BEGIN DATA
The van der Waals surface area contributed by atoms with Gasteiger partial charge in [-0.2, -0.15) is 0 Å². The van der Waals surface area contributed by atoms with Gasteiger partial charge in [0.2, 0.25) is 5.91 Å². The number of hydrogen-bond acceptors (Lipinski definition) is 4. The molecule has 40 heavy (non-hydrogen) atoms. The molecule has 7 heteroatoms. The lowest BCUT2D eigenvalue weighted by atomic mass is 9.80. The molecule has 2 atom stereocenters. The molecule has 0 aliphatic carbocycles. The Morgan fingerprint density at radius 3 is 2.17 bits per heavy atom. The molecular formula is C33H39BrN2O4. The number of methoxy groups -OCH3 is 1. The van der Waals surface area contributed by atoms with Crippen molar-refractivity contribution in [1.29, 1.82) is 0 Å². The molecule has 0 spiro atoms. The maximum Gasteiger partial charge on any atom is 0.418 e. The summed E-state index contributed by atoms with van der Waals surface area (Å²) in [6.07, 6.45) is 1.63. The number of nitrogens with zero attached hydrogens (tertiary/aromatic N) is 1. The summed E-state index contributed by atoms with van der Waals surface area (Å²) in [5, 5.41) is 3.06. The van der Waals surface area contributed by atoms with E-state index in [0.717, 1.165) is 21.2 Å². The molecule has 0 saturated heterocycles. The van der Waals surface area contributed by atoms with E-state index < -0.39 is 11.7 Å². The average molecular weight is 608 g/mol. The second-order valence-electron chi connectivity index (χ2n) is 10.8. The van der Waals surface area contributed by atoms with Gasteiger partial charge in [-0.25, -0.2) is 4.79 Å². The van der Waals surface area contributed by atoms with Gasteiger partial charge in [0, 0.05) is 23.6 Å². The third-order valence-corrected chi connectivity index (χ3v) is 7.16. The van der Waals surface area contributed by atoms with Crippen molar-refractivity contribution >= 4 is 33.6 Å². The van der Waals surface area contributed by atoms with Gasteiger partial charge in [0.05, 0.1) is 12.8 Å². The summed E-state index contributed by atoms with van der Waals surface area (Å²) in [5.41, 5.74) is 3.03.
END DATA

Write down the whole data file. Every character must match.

The van der Waals surface area contributed by atoms with Gasteiger partial charge in [-0.2, -0.15) is 0 Å². The van der Waals surface area contributed by atoms with Gasteiger partial charge in [0.2, 0.25) is 5.91 Å². The number of hydrogen-bond acceptors (Lipinski definition) is 4. The molecule has 40 heavy (non-hydrogen) atoms. The molecule has 7 heteroatoms. The lowest BCUT2D eigenvalue weighted by atomic mass is 9.80. The molecule has 2 atom stereocenters. The molecule has 0 aliphatic carbocycles. The Morgan fingerprint density at radius 3 is 2.17 bits per heavy atom. The molecular formula is C33H39BrN2O4. The number of methoxy groups -OCH3 is 1. The van der Waals surface area contributed by atoms with Crippen molar-refractivity contribution in [1.29, 1.82) is 0 Å². The molecule has 0 spiro atoms. The maximum Gasteiger partial charge on any atom is 0.418 e. The summed E-state index contributed by atoms with van der Waals surface area (Å²) in [6.07, 6.45) is 1.63. The number of nitrogens with zero attached hydrogens (tertiary/aromatic N) is 1. The summed E-state index contributed by atoms with van der Waals surface area (Å²) in [5, 5.41) is 3.06. The van der Waals surface area contributed by atoms with E-state index in [0.717, 1.165) is 21.2 Å². The molecule has 0 saturated heterocycles. The van der Waals surface area contributed by atoms with E-state index < -0.39 is 11.7 Å². The average molecular weight is 608 g/mol. The second-order valence-electron chi connectivity index (χ2n) is 10.8. The van der Waals surface area contributed by atoms with Gasteiger partial charge in [-0.25, -0.2) is 4.79 Å². The van der Waals surface area contributed by atoms with Gasteiger partial charge in [0, 0.05) is 23.6 Å². The third-order valence-corrected chi connectivity index (χ3v) is 7.16. The van der Waals surface area contributed by atoms with Crippen molar-refractivity contribution >= 4 is 33.6 Å². The van der Waals surface area contributed by atoms with Gasteiger partial charge in [0.05, 0.1) is 12.8 Å². The summed E-state index contributed by atoms with van der Waals surface area (Å²) in [5.41, 5.74) is 3.03.